Hiroshi Amano

Gallium nitride (GaN) as a key material for establishing a sustainable society

14 October 2019 | 12:15pm-1pm | Forum Rolex

By 2020, more than 70% of the general lighting system will be replaced from the conventional incandescent lamps or fluorescent lamps to LED lamps, by which about 7% of the total electricity consumption can be saved.

In his presentation, Nobel Laureate Professor Hiroshi Amano, 2014 Nobel Prize in Physics, will discuss the history and future prospects of the development of the blue and deep-UV LEDs. He will present the many applications of GaN and AIGaN-based technologies and how these materials can help establish a sustainable society.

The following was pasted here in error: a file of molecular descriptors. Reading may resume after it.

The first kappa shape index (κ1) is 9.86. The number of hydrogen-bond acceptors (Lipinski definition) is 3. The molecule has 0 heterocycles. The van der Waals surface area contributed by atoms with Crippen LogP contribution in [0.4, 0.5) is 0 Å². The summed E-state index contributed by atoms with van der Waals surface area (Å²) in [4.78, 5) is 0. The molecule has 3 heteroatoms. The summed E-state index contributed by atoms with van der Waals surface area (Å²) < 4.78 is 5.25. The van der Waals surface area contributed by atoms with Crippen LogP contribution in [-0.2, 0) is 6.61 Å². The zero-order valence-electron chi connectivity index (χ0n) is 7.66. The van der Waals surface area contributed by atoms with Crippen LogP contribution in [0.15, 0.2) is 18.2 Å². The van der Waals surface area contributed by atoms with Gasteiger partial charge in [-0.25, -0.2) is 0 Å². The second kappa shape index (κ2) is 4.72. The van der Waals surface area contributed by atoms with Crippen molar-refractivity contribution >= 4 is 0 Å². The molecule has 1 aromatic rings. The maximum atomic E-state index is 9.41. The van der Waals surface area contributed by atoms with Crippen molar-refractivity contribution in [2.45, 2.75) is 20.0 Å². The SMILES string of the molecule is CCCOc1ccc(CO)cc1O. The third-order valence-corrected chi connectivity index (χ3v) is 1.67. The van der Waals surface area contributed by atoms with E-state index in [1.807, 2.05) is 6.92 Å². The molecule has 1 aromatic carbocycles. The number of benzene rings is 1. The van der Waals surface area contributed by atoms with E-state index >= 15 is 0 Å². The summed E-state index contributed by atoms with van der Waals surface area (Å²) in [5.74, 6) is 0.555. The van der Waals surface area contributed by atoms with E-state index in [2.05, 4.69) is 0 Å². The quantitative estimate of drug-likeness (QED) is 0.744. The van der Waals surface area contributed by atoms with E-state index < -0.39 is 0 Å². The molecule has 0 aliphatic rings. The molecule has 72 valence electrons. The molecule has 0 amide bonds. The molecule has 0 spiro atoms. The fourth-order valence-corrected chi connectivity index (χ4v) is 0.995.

Hiroshi Amano is a Japanese physicist, engineer, and inventor specializing in the field of semiconductor technology.

He was born in Hamamatsu, Japan, on September 11, 1960. He studied electrical engineering at the university in Nagoya, which also awarded him his doctorate in 1989. In 2002 he became a professor at Meijo University in Nagoya and later moved to Nagoya University.

He was awarded the 2014 Nobel Prize in Physics together with Isamu Akasaki and Shuji Nakamura for “for the invention of efficient blue light-emitting diodes which has enabled bright and energy-saving white light sources.”